Self-described “Army brat” Durthy A. Washington, ’86 MA English, current director of the U.S. Air Force Academy’s Writing Center in Colorado Springs, has lived in Japan, studied in Senegal, West Africa, and served as a cadet escort in Ghana. Born in Germany, she spoke German until she came to the U.S. at age seven and was “thrown into an American school to sink or swim.” Learning English was a struggle, she admits, but eventually she “came to love the challenges and idiosyncrasies” of her second language.
During her word-rich career, she’s been a tech writer at Signetics Corporation and National Systems & Research Corporation, a textbook editor, a freelance journalist, and a CliffsNotes author for Toni Morrison’s Song of Solomon, Ernest Gaines’s A Lesson Before Dying, Ralph Ellison’s Invisible Man, and Harriet Jacobs’s Incidents in the Life of a Slave Girl. But it was as an educator, at the academy and elsewhere, that she recognized a fundamental flaw in the teaching of multicultural literature.
“All too often, the teaching of multicultural literature devolves into a discussion of diversity … reducing a creative work of fiction to a sociological case study,” she says. “Conversely, students may read non-traditional texts through the traditional lens of Western Eurocentric culture.” Neither approach provided the framework for teaching literature that Washington sought. To address the shortcoming, she developed The LIST Paradigm.
The LIST Paradigm explores four “keys to culture” (language, identity, space and time) that help to “unlock” the meaning of a text and personally connect a student to a piece of literature. Race, culture and ethnicity become part of the discussion. Critical reading becomes a matter of both literary analysis (plot, theme, characters) and literary criticism (cultural or historical perspective). Over the past 10 years, Washington has used The LIST Paradigm to teach mainstream and “minority” texts in workshops at universities and in seminars hosted by the American Literature Association (ALA), the Society for the Study of Multi-Ethnic Literatures of the U.S. (MELUS), the Toni Morrison Society and others. Her pioneering work has been recognized with a Literary Research Award from USAFA’s Department of English and Fine Arts and an Outstanding Academy Educator Award. She is completing a textbook on The LIST Paradigm as a resource for teachers.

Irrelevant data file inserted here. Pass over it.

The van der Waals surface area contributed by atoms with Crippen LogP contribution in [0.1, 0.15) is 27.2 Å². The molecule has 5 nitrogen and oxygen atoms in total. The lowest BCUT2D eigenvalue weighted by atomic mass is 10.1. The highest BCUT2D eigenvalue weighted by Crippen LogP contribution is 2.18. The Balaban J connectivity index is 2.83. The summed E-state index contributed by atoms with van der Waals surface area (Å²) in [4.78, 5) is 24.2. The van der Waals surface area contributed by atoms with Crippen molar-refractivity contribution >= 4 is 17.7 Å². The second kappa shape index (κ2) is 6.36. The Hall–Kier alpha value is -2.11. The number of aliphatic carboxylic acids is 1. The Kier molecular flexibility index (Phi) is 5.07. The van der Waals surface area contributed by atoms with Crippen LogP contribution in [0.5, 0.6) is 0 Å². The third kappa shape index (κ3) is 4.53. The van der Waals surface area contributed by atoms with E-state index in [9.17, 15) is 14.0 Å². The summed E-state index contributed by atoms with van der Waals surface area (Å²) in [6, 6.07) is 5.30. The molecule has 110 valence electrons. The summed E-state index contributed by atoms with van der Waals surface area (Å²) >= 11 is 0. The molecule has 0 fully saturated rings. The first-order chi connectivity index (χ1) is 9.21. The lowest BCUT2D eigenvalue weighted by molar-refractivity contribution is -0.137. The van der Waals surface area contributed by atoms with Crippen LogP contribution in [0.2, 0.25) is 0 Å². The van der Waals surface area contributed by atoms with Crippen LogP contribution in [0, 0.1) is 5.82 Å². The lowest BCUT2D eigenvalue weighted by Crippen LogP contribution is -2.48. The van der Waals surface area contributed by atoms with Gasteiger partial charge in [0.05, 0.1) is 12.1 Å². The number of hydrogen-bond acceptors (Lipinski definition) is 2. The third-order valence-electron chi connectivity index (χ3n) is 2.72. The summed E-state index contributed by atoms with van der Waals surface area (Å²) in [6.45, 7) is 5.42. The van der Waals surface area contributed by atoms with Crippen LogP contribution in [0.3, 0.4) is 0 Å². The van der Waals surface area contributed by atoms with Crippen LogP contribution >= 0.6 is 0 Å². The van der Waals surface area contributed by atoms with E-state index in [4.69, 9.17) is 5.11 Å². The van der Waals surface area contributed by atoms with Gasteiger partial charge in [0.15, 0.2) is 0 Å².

“I believe the college classroom should be a sanctuary where students can explore a broad spectrum of issues, ideas and concepts that challenge them to think creatively and to examine their role as productive, contributing members of society,” Washington says.
Great literature can nourish the soul and inspire us to become better human beings.”